Our 8 week summer trip through 6 South American countries June-Aug is most likely going to be cancelled completely. I'm still holding out hope that we can make the late July through August part happen but I'd put the odds at <20%. August cruise from Miami (on the way back from S America) is also likely a no go due to cruises being shut down beyond the current ~June shutdown (and/or islands in Caribbean being closed to cruises).

October 2 wks in Spain - mildly optimistic but they just announced reopening plans and suggested they may remain closed to visitors through August.

We haven't cancelled any of this travel but that will happen in the next month while we can do so with minimal penalties.

I have come to peace about a month ago with no travel happening during 2020. It was depressing for a few days when that reality hit home since we do like to hit the road. I'd say that was probably one of the most unhappy periods of my early retirement so far (which is more a reflection of how swimmingly well life has been these past 7 years and how easy I have it!).

Edit to add: I forgot to mention our finances! We retired with ~$1.2 million, it almost doubled by the Feb 2020 peak and is now down to a bit under $2MM (about $450,000 off the peak). Money is mostly an afterthought at this point. We spend <2% of our portfolio each year as live pretty simple lifestyles (other than the 2-3 months of overseas travel every year but hey it's often free or cheap!).
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Old 04-24-2020, 12:02 AM   #59
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Hi guys, I'm still here Don't check in as often as I used to since I'm not bored at work logging and posting a ton to kill time!

A brief update: we're all doing very well here all things considered.

From September through May we mostly stay at home and bum around on our various activities. Other than the kids being home and doing distance ed, not a ton has changed. Bike trails and nature preserves still open, grocery stores open, we don't go out to eat much anyway (cook at home a ton). I really wish the library would have express no-contact pickup (else I'll have to read books on my Kindle app on my phone once I finish the several books remaining unread and checked out during pre-closure days).

Travel plans getting wrecked have been the hardest adjustment for us. Norwegian cancelled our sweet 11 night cruise from Tampa to NYC (via Caribbean and Bermuda). That cruise would have arrived in NYC on April 9.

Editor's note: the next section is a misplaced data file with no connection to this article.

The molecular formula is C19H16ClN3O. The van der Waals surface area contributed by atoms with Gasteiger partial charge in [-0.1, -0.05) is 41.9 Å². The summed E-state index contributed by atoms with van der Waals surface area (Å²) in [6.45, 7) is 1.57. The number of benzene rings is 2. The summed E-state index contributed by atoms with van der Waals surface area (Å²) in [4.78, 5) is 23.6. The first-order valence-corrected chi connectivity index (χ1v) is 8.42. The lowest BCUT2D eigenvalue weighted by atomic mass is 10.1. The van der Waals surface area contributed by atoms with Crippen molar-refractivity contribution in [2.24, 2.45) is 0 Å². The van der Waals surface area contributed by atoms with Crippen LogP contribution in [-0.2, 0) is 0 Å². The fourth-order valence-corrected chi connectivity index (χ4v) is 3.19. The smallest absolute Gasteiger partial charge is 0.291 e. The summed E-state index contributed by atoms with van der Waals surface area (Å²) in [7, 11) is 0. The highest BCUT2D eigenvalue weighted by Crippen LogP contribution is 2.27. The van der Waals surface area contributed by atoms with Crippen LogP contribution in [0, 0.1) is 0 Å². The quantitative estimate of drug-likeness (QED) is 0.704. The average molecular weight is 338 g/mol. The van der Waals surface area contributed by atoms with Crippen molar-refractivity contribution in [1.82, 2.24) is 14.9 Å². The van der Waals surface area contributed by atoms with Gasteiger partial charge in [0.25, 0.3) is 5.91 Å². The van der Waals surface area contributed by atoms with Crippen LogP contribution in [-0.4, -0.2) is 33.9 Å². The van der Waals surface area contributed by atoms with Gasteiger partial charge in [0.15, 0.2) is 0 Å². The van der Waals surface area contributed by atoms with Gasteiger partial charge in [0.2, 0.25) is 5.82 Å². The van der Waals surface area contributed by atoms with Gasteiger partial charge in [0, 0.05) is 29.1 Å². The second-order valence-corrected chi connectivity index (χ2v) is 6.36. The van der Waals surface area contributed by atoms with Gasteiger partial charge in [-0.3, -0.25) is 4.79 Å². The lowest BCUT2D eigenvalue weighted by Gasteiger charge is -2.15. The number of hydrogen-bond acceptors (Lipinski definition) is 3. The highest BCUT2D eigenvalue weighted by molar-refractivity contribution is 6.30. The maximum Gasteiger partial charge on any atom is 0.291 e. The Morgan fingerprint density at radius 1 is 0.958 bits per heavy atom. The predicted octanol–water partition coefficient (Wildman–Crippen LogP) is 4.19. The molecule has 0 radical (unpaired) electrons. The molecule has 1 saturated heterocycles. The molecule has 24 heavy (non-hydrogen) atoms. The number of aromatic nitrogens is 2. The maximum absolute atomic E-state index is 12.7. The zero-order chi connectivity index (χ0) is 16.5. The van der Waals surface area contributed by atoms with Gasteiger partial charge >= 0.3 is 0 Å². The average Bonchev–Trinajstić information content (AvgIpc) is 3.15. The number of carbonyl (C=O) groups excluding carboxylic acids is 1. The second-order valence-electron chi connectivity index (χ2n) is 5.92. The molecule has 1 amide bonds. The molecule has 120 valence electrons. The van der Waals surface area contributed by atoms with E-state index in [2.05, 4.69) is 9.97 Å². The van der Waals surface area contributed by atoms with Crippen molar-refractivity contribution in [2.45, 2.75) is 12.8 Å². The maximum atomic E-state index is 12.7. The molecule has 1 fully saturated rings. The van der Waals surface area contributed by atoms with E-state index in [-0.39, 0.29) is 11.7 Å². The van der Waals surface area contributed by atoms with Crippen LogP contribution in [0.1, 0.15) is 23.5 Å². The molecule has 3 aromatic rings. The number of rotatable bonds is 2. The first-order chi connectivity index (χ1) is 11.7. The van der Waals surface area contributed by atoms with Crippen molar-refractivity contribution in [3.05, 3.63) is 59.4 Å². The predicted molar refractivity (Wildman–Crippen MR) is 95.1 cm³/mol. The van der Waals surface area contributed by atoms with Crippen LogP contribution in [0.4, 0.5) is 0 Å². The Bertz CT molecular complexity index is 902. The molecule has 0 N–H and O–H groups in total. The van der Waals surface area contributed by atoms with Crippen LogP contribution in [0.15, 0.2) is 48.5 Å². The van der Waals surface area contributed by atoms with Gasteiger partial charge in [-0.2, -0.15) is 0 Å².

Our 8 week summer trip through 6 South American countries June-Aug is most likely going to be cancelled completely. I'm still holding out hope that we can make the late July through August part happen but I'd put the odds at <20%. August cruise from Miami (on the way back from S America) is also likely a no go due to cruises being shut down beyond the current ~June shutdown (and/or islands in Caribbean being closed to cruises).

October 2 wks in Spain - mildly optimistic but they just announced reopening plans and suggested they may remain closed to visitors through August.

We haven't cancelled any of this travel but that will happen in the next month while we can do so with minimal penalties.

I have come to peace about a month ago with no travel happening during 2020. It was depressing for a few days when that reality hit home since we do like to hit the road. I'd say that was probably one of the most unhappy periods of my early retirement so far (which is more a reflection of how swimmingly well life has been these past 7 years and how easy I have it!).

Edit to add: I forgot to mention our finances! We retired with ~$1.2 million, it almost doubled by the Feb 2020 peak and is now down to a bit under $2MM (about $450,000 off the peak). Money is mostly an afterthought at this point. We spend <2% of our portfolio each year as live pretty simple lifestyles (other than the 2-3 months of overseas travel every year but hey it's often free or cheap!).

Nice one @Fuego. When money is an afterthought then youíve really won the game. It just shows what frugal living, knowing what makes you happy, and smart decisions can add up to! Just curious whether the blogging is just a hobby or whether it makes an important financial difference (though certainly ad revenues will be way way down this year)
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Old 04-27-2020, 09:47 AM   #60
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Nice one @Fuego. When money is an afterthought then youíve really won the game. It just shows what frugal living, knowing what makes you happy, and smart decisions can add up to! Just curious whether the blogging is just a hobby or whether it makes an important financial difference (though certainly ad revenues will be way way down this year)
Hobby so far. I haven't been very active the past several yrs. Money keeps rolling in but my "year over year revenue growth" metrics are no longer impressive

I haven't incorporated the blog revenue stream into my long term FIRE financial plans although I give myself permission to spend current earnings each year. As it is, we just don't spend the money. Annual expenses still stuck right around $40k yr. We're too good at being frugal. Perhaps my daughters entering college in the next 3-4 yrs will fix my spending issues!

And you are right about advertising revenues being down. Fortunately it doesn't change anything for me since I always treated the blog income as "icing on the cake" or "found money". I'll just sell a bit more ETFs to fund 2021 and future years living expenses.

Or maybe I get bored and spend more time on my blog and make more $$$$. I did actually complete several maintenance tasks on the back end/server level that I've been postponing for a couple of years. I'm usually too busy traveling or planning future travel to devote a big chunk of time to that stuff. Knocked it out during our stay at home period.